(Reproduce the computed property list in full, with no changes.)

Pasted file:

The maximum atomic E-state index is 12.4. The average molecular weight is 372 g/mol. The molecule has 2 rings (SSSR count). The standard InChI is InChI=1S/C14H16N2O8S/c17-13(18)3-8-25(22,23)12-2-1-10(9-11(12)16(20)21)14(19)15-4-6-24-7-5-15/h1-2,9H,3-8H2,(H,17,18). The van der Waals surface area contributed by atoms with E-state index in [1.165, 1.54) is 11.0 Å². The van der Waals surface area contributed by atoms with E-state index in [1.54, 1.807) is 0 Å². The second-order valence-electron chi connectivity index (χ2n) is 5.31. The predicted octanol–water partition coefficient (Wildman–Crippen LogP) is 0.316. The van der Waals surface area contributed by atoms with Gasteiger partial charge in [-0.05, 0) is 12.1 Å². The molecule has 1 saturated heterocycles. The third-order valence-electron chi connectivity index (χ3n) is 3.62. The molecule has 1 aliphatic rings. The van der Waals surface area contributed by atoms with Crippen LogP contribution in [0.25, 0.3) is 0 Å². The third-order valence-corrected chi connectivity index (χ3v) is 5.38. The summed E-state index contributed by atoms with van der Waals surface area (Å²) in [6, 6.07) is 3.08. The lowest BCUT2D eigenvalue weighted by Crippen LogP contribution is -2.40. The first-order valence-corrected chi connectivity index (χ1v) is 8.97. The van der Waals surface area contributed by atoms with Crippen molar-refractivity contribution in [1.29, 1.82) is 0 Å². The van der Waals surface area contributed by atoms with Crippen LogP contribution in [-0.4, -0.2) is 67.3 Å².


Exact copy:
The maximum atomic E-state index is 12.4. The average molecular weight is 372 g/mol. The molecule has 2 rings (SSSR count). The standard InChI is InChI=1S/C14H16N2O8S/c17-13(18)3-8-25(22,23)12-2-1-10(9-11(12)16(20)21)14(19)15-4-6-24-7-5-15/h1-2,9H,3-8H2,(H,17,18). The van der Waals surface area contributed by atoms with E-state index in [1.165, 1.54) is 11.0 Å². The van der Waals surface area contributed by atoms with E-state index in [1.54, 1.807) is 0 Å². The second-order valence-electron chi connectivity index (χ2n) is 5.31. The predicted octanol–water partition coefficient (Wildman–Crippen LogP) is 0.316. The van der Waals surface area contributed by atoms with Gasteiger partial charge in [-0.05, 0) is 12.1 Å². The molecule has 1 saturated heterocycles. The third-order valence-electron chi connectivity index (χ3n) is 3.62. The molecule has 1 aliphatic rings. The van der Waals surface area contributed by atoms with Crippen LogP contribution in [0.25, 0.3) is 0 Å². The third-order valence-corrected chi connectivity index (χ3v) is 5.38. The summed E-state index contributed by atoms with van der Waals surface area (Å²) in [6, 6.07) is 3.08. The lowest BCUT2D eigenvalue weighted by Crippen LogP contribution is -2.40. The first-order valence-corrected chi connectivity index (χ1v) is 8.97. The van der Waals surface area contributed by atoms with Crippen molar-refractivity contribution in [1.29, 1.82) is 0 Å². The van der Waals surface area contributed by atoms with Crippen LogP contribution in [-0.4, -0.2) is 67.3 Å².